A Look Back at The U.S. Housing Crisis Ten Years Later

An insider looks back on the impact of the 2008 U.S. subprime mortgage crisis from a Canadian perspective.

On September 15, 2008, the global economy teetered on the brink of collapse when Lehman Brothers filed for bankruptcy.

I was the vice-president of sales and marketing at a small but fast growing publicly traded Canadian lender at the time, and not long before then we had been deep into negotiations with U.S. teams from both Lehman Brothers and Goldman Sachs, who were vying to purchase our company.

As the financial crises unfolded, my focus shifted from helping to lead our company’s rapid expansion to validating the basic viability of our business model. Instead of mapping out a path for market domination, I was criss-crossing the country giving presentations that highlighted the many differences between U.S. and Canadian residential mortgage-underwriting rules and practices, while reassuring our industry partners that wide-scale defaults in our loan portfolio were most unlikely.

In the end, that assertion proved correct, but at the time, fear was palpable and emotions resonated much more profoundly than facts.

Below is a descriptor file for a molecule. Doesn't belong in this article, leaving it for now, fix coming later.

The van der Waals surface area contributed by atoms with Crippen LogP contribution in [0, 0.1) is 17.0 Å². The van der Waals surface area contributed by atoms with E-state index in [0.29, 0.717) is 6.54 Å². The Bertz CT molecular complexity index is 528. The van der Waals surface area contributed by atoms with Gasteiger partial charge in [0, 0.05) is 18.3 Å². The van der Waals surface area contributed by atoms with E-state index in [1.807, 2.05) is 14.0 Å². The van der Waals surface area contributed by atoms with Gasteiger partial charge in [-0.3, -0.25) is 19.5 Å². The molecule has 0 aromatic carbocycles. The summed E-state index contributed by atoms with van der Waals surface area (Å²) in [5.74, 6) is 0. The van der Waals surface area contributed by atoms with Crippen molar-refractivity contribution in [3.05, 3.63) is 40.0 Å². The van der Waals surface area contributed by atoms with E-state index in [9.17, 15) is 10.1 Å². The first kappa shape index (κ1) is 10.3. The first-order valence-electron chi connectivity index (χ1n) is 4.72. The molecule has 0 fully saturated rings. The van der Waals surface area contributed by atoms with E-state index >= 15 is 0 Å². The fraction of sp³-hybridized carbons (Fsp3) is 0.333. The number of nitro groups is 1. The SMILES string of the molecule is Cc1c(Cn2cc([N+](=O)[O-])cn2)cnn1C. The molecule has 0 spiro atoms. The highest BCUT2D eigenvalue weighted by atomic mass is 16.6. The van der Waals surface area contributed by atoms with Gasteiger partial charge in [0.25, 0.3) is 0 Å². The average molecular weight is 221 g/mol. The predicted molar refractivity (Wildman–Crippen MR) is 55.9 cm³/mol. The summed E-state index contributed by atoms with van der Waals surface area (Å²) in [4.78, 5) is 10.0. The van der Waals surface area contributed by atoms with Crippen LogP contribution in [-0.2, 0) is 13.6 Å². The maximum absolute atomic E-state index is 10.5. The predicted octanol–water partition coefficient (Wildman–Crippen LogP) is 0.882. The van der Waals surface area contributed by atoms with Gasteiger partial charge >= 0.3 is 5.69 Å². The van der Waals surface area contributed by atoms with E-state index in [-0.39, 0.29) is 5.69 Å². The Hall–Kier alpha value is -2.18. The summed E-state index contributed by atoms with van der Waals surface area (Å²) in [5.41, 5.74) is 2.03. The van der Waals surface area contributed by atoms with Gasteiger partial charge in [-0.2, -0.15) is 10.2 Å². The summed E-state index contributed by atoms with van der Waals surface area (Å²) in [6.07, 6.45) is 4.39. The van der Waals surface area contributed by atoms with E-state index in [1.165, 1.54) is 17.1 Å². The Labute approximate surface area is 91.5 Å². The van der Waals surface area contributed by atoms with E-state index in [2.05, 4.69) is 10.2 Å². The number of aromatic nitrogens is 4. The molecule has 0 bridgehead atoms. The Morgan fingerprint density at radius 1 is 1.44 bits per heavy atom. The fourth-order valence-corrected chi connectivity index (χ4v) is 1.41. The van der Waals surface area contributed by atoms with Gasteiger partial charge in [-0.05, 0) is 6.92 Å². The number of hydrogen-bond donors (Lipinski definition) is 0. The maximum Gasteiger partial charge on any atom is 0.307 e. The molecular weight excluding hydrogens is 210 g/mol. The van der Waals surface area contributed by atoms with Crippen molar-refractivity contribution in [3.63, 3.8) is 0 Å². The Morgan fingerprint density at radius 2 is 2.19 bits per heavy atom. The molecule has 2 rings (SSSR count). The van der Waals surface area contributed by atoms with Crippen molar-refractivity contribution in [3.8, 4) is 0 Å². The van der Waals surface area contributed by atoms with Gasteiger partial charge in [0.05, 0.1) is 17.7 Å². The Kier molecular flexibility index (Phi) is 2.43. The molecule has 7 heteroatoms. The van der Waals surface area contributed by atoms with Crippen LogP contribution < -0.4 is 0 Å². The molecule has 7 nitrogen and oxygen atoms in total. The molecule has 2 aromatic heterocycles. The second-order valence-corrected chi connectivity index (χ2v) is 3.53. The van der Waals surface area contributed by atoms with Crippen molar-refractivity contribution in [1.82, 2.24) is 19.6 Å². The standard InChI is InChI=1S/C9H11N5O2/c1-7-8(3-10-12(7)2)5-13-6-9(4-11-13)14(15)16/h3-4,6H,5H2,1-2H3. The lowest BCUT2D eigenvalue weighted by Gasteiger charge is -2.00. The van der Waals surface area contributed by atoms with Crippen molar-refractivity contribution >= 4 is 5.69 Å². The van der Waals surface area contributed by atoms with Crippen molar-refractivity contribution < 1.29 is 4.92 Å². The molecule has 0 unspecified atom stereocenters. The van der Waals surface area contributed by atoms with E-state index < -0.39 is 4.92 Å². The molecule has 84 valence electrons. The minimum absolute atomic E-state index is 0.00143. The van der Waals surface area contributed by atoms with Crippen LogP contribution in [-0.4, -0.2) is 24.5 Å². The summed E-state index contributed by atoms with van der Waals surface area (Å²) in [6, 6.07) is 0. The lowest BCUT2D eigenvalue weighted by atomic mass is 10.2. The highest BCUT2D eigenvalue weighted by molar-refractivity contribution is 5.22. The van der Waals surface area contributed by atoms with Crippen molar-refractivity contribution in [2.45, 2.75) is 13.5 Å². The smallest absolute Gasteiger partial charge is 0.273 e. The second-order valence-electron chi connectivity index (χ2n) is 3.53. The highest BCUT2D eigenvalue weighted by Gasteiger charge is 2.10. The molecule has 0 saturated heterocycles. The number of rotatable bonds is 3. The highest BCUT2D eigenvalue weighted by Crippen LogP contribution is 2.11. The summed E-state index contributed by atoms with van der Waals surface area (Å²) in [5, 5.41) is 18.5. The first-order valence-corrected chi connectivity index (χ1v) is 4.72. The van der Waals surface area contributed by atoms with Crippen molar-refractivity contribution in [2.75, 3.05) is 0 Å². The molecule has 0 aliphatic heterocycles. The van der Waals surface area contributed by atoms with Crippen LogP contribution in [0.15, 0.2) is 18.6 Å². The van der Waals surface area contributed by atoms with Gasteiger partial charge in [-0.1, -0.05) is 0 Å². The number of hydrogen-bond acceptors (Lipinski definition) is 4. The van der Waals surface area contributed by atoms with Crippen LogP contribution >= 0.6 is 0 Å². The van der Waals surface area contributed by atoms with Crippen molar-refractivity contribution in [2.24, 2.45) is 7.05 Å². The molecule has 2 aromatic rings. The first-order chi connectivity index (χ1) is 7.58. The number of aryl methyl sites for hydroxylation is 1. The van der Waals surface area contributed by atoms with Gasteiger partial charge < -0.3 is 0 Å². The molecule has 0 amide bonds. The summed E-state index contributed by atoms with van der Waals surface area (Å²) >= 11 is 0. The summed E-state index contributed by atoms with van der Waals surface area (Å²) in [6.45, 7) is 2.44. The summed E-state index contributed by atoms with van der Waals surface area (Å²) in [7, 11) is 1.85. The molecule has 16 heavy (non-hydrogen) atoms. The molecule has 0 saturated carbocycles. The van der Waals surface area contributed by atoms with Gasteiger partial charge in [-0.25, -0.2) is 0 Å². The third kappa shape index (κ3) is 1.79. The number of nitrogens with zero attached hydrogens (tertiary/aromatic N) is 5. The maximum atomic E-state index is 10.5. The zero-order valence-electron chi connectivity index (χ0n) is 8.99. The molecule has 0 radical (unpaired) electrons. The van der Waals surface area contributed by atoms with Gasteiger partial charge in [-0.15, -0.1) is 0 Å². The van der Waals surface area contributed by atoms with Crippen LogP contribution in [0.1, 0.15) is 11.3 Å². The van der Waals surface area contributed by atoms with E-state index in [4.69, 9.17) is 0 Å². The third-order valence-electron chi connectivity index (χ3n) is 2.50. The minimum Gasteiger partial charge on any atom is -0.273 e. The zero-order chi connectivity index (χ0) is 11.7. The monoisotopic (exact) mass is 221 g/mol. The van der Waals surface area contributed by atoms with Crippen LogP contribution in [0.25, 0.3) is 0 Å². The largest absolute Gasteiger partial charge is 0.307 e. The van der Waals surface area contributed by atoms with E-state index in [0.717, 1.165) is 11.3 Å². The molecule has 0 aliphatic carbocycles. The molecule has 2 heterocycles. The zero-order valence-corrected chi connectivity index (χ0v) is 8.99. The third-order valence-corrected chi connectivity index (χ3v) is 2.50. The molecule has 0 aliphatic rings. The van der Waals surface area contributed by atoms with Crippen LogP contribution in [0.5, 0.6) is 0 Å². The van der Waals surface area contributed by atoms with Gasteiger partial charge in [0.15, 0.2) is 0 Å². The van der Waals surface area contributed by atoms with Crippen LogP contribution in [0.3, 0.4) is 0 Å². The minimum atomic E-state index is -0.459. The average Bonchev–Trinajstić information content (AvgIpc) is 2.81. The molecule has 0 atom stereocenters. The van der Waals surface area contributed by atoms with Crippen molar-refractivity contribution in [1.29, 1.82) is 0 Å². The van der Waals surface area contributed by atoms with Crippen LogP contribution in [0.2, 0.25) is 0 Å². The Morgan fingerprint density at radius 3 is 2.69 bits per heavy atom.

It has now been ten years since Lehman Brothers imploded and that has inspired a series of retrospectives. (These articles from the Economist and the Globe and Mail are worth a read if you are a subscriber.)   

Last week was a slow one for news affecting Canadian mortgage rates, so in this week’s post I will offer a relook at a my post How the U.S. Lent Its Way to a Housing Bubble and Why It Didn’t Happen Here (originally published in November 2010).

That post offers my insider’s take on the key differences between U.S. and Canadian lending practices at the time. It also serves as an important reminder that the active management of our residential mortgage underwriting policies and procedures that many in our industry bemoan today protected us back then from a much worse fate when the financial crisis hit.

Rate Table (September 17, 2018)

The Bottom Line: Five-year fixed and variable mortgage rates are relatively stable at the moment, but that may change quickly because we are still grappling with a period of heightened economic uncertainty. This week I'll be watching for updates on the NAFTA negotiations, rumours of new tariffs in Trump's trade war with China, and the release of our latest inflation data (on Friday). For better or worse, we still live in interesting times.   

Top Image Credit: akindo

David Larock is an independent full-time mortgage broker and industry insider who works with Canadian borrowers from coast to coast. David's posts appear on Mondays on this blog, Move Smartly, and on his blog, Integrated Mortgage Planners/blog.

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